Thursday, December 4, 2008

Explaining ourselves

One of the kids got invited to a sleepover at a classmate's - not really a friend. We didn't want him to go, and he wasn't crazy about going either. The reason, which I will not describe here, could have made the classmate feel bad. So I discussed with the kids what to do in situations such as this one. I gave them 4 choices:

1) Go to the sleepover - so as not to make the other kid feel bad.
2) Don't go and spell out the reason - even if that hurts the kid.
3) Don't go but don't spell out the reason - simply say you can't go.
4) Don't go and make up an excuse - e.g., I have another committment that day.

N suggested 1. He hates making people feel bad. P suggested 4. I guess he also wanted to avoid making the other kid feel bad. I disagreed with them. Told them we shouldn't do what we don't want to do and we shouldn'e make up false excuses either. To me, the two valid options were 2 & 3, and I strongly favored 3. I've found that people often provide more explanations for their behavior than is necessary. In this particular case, there was no point in making the other kid feel bad. Simply saying we couldn't go was sufficient. I mentioned to them that I often use the explanation "for personal reasons". This is a way of saying that while there is a good reason for my behavior, the specifics are a private/personal matter.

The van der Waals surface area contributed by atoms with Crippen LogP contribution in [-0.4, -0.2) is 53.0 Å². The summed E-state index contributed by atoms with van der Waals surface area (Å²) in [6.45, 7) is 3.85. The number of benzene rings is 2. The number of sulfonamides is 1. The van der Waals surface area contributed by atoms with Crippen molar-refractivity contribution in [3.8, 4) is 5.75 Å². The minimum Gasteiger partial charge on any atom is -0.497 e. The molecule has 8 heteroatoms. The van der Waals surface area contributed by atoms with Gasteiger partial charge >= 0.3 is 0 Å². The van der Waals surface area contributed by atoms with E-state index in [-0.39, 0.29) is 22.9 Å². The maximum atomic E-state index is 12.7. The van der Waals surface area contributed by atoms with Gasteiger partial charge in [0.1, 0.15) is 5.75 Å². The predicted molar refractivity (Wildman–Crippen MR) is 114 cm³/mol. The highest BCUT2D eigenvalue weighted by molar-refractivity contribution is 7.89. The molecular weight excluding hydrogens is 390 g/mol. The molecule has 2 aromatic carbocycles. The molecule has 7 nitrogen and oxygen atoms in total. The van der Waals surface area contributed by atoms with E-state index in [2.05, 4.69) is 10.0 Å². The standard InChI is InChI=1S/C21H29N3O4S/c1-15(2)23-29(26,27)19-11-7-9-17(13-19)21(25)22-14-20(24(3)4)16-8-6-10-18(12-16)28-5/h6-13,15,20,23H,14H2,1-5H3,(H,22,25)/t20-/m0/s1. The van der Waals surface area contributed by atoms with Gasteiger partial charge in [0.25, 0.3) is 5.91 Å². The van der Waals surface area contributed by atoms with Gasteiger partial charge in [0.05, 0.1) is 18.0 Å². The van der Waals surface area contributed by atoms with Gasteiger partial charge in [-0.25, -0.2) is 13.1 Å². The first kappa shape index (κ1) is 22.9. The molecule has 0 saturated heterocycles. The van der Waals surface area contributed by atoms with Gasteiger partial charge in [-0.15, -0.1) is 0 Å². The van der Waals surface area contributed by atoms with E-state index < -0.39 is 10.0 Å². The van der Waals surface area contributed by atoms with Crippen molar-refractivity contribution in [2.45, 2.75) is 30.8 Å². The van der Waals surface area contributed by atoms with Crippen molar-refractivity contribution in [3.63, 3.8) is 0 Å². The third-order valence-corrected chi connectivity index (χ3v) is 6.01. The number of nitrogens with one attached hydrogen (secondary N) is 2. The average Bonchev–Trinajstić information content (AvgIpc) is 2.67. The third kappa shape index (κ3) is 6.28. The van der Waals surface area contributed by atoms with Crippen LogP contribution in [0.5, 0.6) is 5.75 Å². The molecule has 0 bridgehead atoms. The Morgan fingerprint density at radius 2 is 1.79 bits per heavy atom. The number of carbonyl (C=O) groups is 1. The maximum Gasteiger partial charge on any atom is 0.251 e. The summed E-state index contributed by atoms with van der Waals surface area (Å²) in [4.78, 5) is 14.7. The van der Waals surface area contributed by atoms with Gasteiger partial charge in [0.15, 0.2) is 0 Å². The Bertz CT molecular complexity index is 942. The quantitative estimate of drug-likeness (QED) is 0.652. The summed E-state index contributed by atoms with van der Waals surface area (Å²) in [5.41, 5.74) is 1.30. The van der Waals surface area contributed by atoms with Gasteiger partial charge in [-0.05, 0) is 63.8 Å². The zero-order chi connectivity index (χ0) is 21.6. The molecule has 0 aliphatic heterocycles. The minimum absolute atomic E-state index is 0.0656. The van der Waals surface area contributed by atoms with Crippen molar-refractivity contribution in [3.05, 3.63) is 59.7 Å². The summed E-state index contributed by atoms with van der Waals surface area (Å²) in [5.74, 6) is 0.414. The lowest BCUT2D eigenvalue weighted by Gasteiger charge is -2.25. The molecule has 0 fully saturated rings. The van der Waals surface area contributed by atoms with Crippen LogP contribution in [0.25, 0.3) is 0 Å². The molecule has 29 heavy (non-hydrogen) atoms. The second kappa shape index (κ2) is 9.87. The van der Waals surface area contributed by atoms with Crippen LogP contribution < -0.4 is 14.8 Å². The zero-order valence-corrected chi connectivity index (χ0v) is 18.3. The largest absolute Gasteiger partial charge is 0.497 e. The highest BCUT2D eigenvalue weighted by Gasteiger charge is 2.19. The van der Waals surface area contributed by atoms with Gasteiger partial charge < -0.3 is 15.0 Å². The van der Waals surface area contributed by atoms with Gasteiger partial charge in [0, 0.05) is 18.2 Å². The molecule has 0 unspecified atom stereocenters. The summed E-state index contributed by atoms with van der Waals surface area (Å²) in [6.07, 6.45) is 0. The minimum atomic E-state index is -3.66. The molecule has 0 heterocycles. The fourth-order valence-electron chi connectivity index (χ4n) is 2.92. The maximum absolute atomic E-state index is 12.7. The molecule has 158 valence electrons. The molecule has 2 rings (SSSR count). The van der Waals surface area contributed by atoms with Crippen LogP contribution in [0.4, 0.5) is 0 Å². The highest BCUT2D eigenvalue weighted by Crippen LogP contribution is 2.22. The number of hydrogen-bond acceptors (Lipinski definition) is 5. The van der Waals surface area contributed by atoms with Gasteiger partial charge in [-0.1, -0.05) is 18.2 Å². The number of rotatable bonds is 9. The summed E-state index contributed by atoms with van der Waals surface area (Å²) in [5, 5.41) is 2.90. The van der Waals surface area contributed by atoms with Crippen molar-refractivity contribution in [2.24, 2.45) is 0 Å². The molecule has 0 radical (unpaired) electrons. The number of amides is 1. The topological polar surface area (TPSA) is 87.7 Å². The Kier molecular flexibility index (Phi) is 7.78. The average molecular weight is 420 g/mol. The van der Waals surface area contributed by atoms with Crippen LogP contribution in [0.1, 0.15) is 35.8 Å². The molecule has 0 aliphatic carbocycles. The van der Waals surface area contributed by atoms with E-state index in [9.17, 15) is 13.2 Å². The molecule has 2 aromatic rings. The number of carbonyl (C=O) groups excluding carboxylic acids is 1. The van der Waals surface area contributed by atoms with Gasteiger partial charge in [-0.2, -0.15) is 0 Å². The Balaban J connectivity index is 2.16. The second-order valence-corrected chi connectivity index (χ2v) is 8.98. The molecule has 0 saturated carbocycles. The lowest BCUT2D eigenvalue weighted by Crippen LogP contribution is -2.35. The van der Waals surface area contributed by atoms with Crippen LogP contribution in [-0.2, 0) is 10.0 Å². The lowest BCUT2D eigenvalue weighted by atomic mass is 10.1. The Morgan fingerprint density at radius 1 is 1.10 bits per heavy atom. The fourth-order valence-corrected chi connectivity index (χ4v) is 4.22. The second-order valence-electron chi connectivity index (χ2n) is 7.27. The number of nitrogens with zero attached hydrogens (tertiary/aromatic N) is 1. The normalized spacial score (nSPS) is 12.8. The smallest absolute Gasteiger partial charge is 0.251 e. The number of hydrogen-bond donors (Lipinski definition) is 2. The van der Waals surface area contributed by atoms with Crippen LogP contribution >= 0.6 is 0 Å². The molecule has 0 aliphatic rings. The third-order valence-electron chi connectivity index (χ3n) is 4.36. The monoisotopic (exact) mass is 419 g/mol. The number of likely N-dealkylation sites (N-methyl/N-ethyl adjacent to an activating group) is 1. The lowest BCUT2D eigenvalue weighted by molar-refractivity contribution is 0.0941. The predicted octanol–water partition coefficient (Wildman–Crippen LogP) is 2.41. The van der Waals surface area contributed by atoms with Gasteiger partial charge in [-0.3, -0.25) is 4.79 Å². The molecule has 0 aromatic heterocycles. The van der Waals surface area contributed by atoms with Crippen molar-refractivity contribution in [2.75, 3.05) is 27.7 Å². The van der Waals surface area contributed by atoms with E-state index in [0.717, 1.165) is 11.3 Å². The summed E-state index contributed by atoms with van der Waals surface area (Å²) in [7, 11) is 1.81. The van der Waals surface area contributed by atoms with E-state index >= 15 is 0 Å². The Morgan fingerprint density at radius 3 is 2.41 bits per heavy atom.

I discouraged them from making up excuses, as not only it is wrong to lie (even with good intentions), but this often results in the need for more lies to cover the previous lies. And, eventually, the truth often comes out making the situation twice as bad. Maybe the initial lie was truly "harmless", but often there is a snowball effect that makes subsequent lies worst and worst.

I also discouraged them from simply going to the sleepover (in this example) to avoid facing the facts. If they wanted to go for real, maybe because they really cared about their classmate and wanted to do something for them, that would be fine. But to do things just to avoid facing a potentially uncomfortable situation or to possibly hurt someone, is to let other people and external ciscumstances dictate our actions. Not good. We should determine our actions based on our own priorities and preferences.

No comments: